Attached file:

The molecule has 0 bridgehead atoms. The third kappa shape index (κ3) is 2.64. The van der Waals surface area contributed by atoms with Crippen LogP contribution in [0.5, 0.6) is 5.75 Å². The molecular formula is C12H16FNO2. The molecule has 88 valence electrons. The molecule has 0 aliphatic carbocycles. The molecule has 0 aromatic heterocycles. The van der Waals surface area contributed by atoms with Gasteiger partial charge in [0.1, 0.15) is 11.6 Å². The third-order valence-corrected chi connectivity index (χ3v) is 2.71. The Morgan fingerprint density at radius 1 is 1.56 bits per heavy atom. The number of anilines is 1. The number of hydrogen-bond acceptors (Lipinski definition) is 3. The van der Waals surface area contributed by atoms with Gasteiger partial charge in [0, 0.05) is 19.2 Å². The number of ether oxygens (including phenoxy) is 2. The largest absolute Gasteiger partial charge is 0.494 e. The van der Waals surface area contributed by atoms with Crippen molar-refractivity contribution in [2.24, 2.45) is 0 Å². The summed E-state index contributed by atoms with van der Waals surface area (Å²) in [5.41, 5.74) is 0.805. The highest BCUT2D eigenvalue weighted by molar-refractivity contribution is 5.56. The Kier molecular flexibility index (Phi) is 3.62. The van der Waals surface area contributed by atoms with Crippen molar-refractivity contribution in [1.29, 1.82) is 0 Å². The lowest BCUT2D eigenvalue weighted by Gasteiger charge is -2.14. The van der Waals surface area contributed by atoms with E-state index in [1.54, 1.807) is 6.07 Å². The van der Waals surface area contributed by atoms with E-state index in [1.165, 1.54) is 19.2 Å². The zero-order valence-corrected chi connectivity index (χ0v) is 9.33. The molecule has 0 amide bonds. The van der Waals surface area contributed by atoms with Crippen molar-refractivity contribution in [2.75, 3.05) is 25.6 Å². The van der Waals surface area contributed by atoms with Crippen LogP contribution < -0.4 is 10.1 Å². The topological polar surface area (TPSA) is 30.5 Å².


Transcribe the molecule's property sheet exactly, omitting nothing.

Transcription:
The molecule has 0 bridgehead atoms. The third kappa shape index (κ3) is 2.64. The van der Waals surface area contributed by atoms with Crippen LogP contribution in [0.5, 0.6) is 5.75 Å². The molecular formula is C12H16FNO2. The molecule has 88 valence electrons. The molecule has 0 aliphatic carbocycles. The molecule has 0 aromatic heterocycles. The van der Waals surface area contributed by atoms with Gasteiger partial charge in [0.1, 0.15) is 11.6 Å². The third-order valence-corrected chi connectivity index (χ3v) is 2.71. The Morgan fingerprint density at radius 1 is 1.56 bits per heavy atom. The number of anilines is 1. The number of hydrogen-bond acceptors (Lipinski definition) is 3. The van der Waals surface area contributed by atoms with Gasteiger partial charge in [0, 0.05) is 19.2 Å². The number of ether oxygens (including phenoxy) is 2. The largest absolute Gasteiger partial charge is 0.494 e. The van der Waals surface area contributed by atoms with Crippen molar-refractivity contribution in [2.24, 2.45) is 0 Å². The summed E-state index contributed by atoms with van der Waals surface area (Å²) in [5.41, 5.74) is 0.805. The highest BCUT2D eigenvalue weighted by molar-refractivity contribution is 5.56. The Kier molecular flexibility index (Phi) is 3.62. The van der Waals surface area contributed by atoms with Crippen molar-refractivity contribution in [1.29, 1.82) is 0 Å². The lowest BCUT2D eigenvalue weighted by Gasteiger charge is -2.14. The van der Waals surface area contributed by atoms with E-state index in [1.54, 1.807) is 6.07 Å². The van der Waals surface area contributed by atoms with E-state index in [1.165, 1.54) is 19.2 Å². The zero-order valence-corrected chi connectivity index (χ0v) is 9.33. The molecule has 0 amide bonds. The van der Waals surface area contributed by atoms with Crippen molar-refractivity contribution in [2.75, 3.05) is 25.6 Å². The van der Waals surface area contributed by atoms with Crippen LogP contribution < -0.4 is 10.1 Å². The topological polar surface area (TPSA) is 30.5 Å².